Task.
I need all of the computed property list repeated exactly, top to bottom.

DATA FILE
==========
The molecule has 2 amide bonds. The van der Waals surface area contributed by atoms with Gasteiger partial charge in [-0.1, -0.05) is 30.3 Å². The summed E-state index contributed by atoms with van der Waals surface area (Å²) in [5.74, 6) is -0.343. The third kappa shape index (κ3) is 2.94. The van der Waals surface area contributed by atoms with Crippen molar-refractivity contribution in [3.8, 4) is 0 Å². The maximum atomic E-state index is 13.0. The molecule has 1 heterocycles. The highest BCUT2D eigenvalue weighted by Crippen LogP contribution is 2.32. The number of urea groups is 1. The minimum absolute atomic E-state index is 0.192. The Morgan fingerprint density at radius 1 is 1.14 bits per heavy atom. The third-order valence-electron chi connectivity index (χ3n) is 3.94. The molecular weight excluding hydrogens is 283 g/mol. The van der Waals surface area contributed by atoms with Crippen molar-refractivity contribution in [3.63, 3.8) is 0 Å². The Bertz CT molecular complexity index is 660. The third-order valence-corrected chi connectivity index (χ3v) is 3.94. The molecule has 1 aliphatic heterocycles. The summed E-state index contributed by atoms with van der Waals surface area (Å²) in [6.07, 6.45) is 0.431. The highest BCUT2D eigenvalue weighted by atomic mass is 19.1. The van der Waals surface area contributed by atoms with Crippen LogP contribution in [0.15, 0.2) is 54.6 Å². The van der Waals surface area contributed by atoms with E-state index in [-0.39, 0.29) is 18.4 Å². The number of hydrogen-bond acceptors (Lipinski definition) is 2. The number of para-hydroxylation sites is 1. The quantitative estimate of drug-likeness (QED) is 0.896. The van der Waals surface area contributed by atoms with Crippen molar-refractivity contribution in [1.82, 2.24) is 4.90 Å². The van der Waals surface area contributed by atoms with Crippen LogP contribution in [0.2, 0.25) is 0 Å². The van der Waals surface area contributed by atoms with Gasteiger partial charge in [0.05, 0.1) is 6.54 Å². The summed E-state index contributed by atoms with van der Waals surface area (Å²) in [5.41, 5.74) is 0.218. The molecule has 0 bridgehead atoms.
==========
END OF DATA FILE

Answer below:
The molecule has 2 amide bonds. The van der Waals surface area contributed by atoms with Gasteiger partial charge in [-0.1, -0.05) is 30.3 Å². The summed E-state index contributed by atoms with van der Waals surface area (Å²) in [5.74, 6) is -0.343. The third kappa shape index (κ3) is 2.94. The van der Waals surface area contributed by atoms with Crippen molar-refractivity contribution in [3.8, 4) is 0 Å². The maximum atomic E-state index is 13.0. The molecule has 1 heterocycles. The highest BCUT2D eigenvalue weighted by Crippen LogP contribution is 2.32. The number of urea groups is 1. The minimum absolute atomic E-state index is 0.192. The Morgan fingerprint density at radius 1 is 1.14 bits per heavy atom. The third-order valence-electron chi connectivity index (χ3n) is 3.94. The molecular weight excluding hydrogens is 283 g/mol. The van der Waals surface area contributed by atoms with Crippen molar-refractivity contribution in [3.63, 3.8) is 0 Å². The Bertz CT molecular complexity index is 660. The third-order valence-corrected chi connectivity index (χ3v) is 3.94. The molecule has 1 aliphatic heterocycles. The summed E-state index contributed by atoms with van der Waals surface area (Å²) in [6.07, 6.45) is 0.431. The highest BCUT2D eigenvalue weighted by atomic mass is 19.1. The van der Waals surface area contributed by atoms with Crippen LogP contribution in [0.15, 0.2) is 54.6 Å². The van der Waals surface area contributed by atoms with E-state index in [-0.39, 0.29) is 18.4 Å². The number of hydrogen-bond acceptors (Lipinski definition) is 2. The number of para-hydroxylation sites is 1. The quantitative estimate of drug-likeness (QED) is 0.896. The van der Waals surface area contributed by atoms with Crippen molar-refractivity contribution in [1.82, 2.24) is 4.90 Å². The van der Waals surface area contributed by atoms with Crippen LogP contribution in [0.2, 0.25) is 0 Å². The van der Waals surface area contributed by atoms with Gasteiger partial charge in [0.05, 0.1) is 6.54 Å². The summed E-state index contributed by atoms with van der Waals surface area (Å²) in [5.41, 5.74) is 0.218. The molecule has 0 bridgehead atoms.